River & Stream Crossings

The trails in Yellowstone will most likely include some significant river and stream fords - bring a waterproof bag for your sleeping bag, clothing bag, and electronic or photographic gear. It's pretty late in the season, the fords should not be dangerous. Bring Teva's or equivalent foot protection for river crossings and around camp.



Both parks offer fantastic fishing for those who enjoy that, you will need a Wyoming state fishing license. Also many of the areas are catch & release only. Check with the specific park to determine where you can keep the fish. Frying fish in bear country is an added risk. Cook 100 yds from camp and hang the clothes you wore while cooking the fish - also wash up pretty well afterward. You do NOT want to smell like fish in bear country. Griz loves fish!!



Everyone is responsible for providing their own backpacking food for meals and snacks. This is not a commissary based trip - I refuse to do them, they are way too inefficient. Bring more food than you would normally eat at home, but don't over do it. We will be at a much higher altitude than we are used to and many people lose their appetite to some extent. As a backpacker, you will appreciate the concept of food as fuel. Bring things that are lightweight, tasty, and nutritious but easy to prepare, cook, and clean up after. Extra points for meals that pass the "Lick Test".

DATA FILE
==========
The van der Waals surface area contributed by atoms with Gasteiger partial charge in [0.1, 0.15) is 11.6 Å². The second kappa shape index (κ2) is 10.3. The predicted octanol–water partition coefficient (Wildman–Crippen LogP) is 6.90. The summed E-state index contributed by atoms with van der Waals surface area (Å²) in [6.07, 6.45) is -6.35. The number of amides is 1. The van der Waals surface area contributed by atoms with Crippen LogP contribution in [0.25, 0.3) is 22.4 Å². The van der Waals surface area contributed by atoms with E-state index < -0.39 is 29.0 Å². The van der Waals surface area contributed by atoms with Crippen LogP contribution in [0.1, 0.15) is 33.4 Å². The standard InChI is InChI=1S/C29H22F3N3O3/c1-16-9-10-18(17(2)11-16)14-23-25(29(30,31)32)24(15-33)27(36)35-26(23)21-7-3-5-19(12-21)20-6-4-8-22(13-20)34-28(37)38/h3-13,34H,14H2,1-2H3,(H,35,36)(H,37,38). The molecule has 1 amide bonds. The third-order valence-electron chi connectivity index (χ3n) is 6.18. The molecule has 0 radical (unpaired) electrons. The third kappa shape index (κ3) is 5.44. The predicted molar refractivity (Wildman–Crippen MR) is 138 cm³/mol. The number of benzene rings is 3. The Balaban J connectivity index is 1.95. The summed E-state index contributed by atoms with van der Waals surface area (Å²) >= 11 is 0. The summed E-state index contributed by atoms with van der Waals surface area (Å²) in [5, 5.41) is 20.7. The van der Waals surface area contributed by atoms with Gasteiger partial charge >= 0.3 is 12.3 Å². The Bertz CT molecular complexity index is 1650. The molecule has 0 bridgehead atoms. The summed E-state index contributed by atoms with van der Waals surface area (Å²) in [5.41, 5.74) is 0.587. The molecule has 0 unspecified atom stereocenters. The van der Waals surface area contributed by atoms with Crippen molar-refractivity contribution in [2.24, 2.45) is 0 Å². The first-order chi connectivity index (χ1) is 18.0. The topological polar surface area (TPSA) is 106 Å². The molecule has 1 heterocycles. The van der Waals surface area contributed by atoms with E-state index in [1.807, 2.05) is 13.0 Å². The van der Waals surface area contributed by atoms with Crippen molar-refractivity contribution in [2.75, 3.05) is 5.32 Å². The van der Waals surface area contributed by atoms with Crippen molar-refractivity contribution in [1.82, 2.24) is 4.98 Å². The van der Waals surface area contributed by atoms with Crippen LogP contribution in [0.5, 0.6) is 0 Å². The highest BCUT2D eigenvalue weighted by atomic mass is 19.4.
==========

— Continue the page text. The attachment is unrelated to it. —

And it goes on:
Don't plan on buying backpacking food out there, it's too time consuming and we really won't have time to do that. All of your food for the entire eight days should be packed before we get on the plane. If you see  some fresh food out there that looks good, add it to your pack but don't plan on it. The car will be parked at the trailhead and according to Park Rangers we can leave food in the trunk. Wyoming bears are not as smart as California Bears. These bears obviously didn't go to Cal - Go Bears - eat somebody else's lunch!

Plan food for two, four day backpacks from lunch on the first day to lunch on the last day plus snacks for each backpack. Split the food into two bags for four days each - we will leave the second bag in the car trunk. Plan to bring extra energy snacks, Gatorade, and salty snacks for hot days - we may be really exposed to the sun on some days. 



We will have to treat all drinking water either with a purifier, filter, or tablets. I would strongly recommend using a purifier but the choice is yours. I want each person to have a total of THREE water bottles or bladders with at least one bladder with a cap. Some trails in August and September are very dry and I want everyone to have the option of carrying a third water container. An empty bladder weighs almost nothing and consumes almost no room - make sure you don't forget the cap to close it. I will be bringing a 1 quart bottle, a 1 liter bladder with drinking tube, and an extra 1 liter bladder with cap to be carried inside my pack with extra water if needed.

Leave No Trace

We will practice "Leave No Trace" backcountry ethics. This means that we pack out all of our trash and garbage. It also means that we do not use soap or shampoo to wash in mountain lakes or streams. Just swimming in the water without using soap works pretty well all by itself for getting your body clean. Use a folding basin and/or wash cloth and soap a reasonable distance away from lakes or streams to wash more thoroughly. It's okay to use a tiny amount of biodegradable soap in the lake or stream just to wash your hands and face.

Stove Fuel